Employers have different options available to them under the Coronavirus, Aid, Relief, and Economic Security (CARES) Act for how to keep the lights on and continue paying their workers during the economic downturn. The most attractive option was the Paycheck Protection Program (PPP), which provided businesses with a loan that’s forgivable on a tax-free basis as long as the requirements are met. But the $348 billion allocated to the PPP has already been used up, and it will take further legislation to re-fund it. Thus, it’s back to the drawing board for many businesses.
Other options under the law include a refundable tax credit for employment taxes and deferring employment tax payments. Businesses that took the loan gave up their ability to take advantage of the refundable tax credit, but because the credit is limited to $5,000 per employee, it isn't an attractive option for most. Employers can also take advantage of employment tax deferral and the loan program until the loan is forgiven, then deferral is no longer an option. However, deferring employment taxes until 2021 and 2022 can be a ticking time bomb for some businesses.
For a strong business with a secure balance sheet, deferring employment taxes is a great idea now that it is temporarily allowed under the CARES Act. For a struggling business, though, it can be dangerous. When the deferral comes due, it might put the business over the edge. Employment tax deferral is like kicking the can down the road, because the business must make enough to cover its regular cash flow needs in the coming 18 months, plus play catch-up on its deferred payments. Some clients are simply going to forget that they still owe the payroll tax in the future, but the fact that they can’t pay their portion of the employment taxes now means they’re already in serious trouble.
The SBA and Treasury recently released guidance on the application of the PPP to self-employed individuals. The guidance first states that partners in partnerships can’t apply for loans, and then sets forth how much can be borrowed and forgiven by self-employed workers. The PPP loan is still a much better deal than payroll tax deferral for most self-employed individuals. But with the loan program out of money, some companies may have no choice but to take advantage of the other CARES Act provisions to keep their employees working.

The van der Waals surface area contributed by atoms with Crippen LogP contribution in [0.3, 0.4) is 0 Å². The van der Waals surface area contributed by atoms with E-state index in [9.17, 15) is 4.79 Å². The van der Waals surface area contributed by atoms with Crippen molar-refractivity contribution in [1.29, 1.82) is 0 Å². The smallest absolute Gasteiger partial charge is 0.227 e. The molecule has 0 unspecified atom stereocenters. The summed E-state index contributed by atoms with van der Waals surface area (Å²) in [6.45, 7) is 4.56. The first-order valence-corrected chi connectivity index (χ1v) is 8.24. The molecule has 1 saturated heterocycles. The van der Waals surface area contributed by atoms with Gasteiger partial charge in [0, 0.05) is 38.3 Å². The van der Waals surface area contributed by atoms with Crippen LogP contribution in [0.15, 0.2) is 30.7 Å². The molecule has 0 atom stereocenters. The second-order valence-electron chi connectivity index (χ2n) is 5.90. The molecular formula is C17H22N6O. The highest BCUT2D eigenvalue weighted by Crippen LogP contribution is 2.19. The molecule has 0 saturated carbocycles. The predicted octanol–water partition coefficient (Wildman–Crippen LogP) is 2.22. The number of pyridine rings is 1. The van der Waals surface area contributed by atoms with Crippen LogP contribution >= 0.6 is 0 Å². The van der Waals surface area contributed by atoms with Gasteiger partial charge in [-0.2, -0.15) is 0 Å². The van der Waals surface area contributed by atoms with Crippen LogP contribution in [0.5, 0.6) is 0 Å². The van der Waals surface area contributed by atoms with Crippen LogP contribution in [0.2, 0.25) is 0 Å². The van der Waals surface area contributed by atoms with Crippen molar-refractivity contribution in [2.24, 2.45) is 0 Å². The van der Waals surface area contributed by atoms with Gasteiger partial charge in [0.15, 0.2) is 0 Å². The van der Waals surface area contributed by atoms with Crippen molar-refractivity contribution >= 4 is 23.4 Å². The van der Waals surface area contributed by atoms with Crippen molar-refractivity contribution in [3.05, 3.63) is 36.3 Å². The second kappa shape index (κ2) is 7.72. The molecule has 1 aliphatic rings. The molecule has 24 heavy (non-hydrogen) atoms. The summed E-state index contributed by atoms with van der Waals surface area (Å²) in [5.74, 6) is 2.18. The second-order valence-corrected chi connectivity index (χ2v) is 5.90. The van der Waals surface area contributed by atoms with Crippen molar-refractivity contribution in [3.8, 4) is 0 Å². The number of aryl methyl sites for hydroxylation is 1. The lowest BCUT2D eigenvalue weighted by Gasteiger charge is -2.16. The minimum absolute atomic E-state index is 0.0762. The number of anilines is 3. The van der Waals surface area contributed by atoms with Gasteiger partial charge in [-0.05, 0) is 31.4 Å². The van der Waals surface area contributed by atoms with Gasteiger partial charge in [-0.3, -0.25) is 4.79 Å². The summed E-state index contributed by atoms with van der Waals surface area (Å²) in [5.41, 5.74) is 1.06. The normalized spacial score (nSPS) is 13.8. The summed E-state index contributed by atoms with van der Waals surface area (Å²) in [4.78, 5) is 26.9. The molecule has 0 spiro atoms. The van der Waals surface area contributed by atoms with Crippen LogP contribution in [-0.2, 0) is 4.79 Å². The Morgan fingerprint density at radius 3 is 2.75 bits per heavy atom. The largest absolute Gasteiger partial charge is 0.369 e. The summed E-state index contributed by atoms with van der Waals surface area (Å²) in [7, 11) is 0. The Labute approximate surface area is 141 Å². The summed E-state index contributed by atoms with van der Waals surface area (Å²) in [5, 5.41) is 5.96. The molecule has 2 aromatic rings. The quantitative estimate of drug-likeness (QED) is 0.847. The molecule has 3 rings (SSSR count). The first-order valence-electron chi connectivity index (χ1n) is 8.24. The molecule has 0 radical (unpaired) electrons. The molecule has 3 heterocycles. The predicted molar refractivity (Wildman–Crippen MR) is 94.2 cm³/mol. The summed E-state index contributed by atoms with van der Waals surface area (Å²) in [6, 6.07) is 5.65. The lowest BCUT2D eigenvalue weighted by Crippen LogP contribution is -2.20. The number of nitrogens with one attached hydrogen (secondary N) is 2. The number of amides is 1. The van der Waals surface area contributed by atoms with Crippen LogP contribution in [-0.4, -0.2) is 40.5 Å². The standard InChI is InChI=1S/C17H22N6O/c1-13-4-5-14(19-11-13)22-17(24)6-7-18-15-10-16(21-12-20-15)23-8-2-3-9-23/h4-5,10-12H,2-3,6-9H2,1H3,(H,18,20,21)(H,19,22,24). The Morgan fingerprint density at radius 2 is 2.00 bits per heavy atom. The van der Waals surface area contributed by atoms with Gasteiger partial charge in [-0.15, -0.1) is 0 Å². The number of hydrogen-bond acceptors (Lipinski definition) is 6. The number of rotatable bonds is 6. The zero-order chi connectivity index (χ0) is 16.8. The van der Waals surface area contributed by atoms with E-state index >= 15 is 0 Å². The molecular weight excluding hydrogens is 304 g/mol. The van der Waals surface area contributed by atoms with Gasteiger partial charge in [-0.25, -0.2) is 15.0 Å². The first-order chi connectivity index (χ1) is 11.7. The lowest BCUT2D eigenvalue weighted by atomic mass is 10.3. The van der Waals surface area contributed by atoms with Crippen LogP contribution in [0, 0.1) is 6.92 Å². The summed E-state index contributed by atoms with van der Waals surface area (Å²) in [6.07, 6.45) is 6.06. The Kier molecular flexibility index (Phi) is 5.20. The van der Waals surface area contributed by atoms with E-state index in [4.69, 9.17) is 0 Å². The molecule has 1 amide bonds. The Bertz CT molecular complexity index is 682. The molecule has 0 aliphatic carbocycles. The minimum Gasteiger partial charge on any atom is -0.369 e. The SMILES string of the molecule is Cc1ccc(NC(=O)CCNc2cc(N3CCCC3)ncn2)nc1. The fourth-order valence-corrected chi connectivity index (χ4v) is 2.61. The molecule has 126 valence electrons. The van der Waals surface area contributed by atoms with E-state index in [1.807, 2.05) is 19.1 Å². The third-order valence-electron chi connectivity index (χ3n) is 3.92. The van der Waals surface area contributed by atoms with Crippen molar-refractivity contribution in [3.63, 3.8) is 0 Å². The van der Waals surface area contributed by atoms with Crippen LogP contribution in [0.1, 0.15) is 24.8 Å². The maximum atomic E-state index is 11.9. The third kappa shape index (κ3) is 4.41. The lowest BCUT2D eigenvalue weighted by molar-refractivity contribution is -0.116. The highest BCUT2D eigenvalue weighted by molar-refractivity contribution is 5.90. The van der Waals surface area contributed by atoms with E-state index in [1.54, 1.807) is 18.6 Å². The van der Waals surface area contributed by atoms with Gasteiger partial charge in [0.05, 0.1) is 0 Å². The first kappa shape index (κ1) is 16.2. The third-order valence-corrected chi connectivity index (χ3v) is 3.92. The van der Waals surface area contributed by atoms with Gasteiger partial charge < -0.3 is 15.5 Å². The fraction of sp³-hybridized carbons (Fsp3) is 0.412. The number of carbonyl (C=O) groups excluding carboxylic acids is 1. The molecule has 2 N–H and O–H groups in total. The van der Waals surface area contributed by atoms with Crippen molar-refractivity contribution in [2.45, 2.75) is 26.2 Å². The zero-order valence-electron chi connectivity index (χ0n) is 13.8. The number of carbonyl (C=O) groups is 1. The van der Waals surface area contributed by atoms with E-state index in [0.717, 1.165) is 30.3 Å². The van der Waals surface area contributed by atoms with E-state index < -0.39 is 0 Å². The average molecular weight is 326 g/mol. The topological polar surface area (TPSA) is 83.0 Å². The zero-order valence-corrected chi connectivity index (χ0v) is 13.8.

Another possible option for some businesses is the Federal Reserve's new Main Street Lending Program. Unlike PPP loans, the Main Street Lending Program provides traditional loans, although they offer lower interest rates. Differences between the programs include the following:
- The interest rates borrowers can expect to pay on Main Street loans are variable and right now range from 2.5 percent to 4 percent. The PPP loans offer a 1 percent fixed interest rate.
- The repayment term for Main Street loans is four years. PPP loans have two-year terms.
- The smallest loan amount for Main Street loans is $1 million. There's no minimum loan amount for PPP loans. There are upward limitations on both programs. For PPP loans, the maximum loan amount is $10 million. Main Street loan sizes vary based on which Main Street Lending facility for which the company applies. Basically, there are two choices. The first one is for new loans and the second one is for borrowers who have an existing loan through a given lender.
- While PPP loans may be fully or partially forgiven if at least 75 percent of the loan proceeds are used to pay employees' payroll costs, rent, and utilities, Main Street loans may not be forgiven.
Since there's no minimum company size requirement for eligibility for Main Street loans, sole proprietors, self-employed business owners, and companies with fewer than 500 employees may theoretically apply. Unfortunately, many smaller companies will be unable to meet the financial requirements involved in the Main Street program. To be eligible, companies need to have at least $250,000 in earnings before interest, taxes, depreciation and amortization (EBITDA), and no debt. Companies with debt have higher EBITDA requirements. Businesses that don't meet the requirements of the Main Street program will need to wait for the PPP be refunded and, of course, carefully review the other CARES Act options.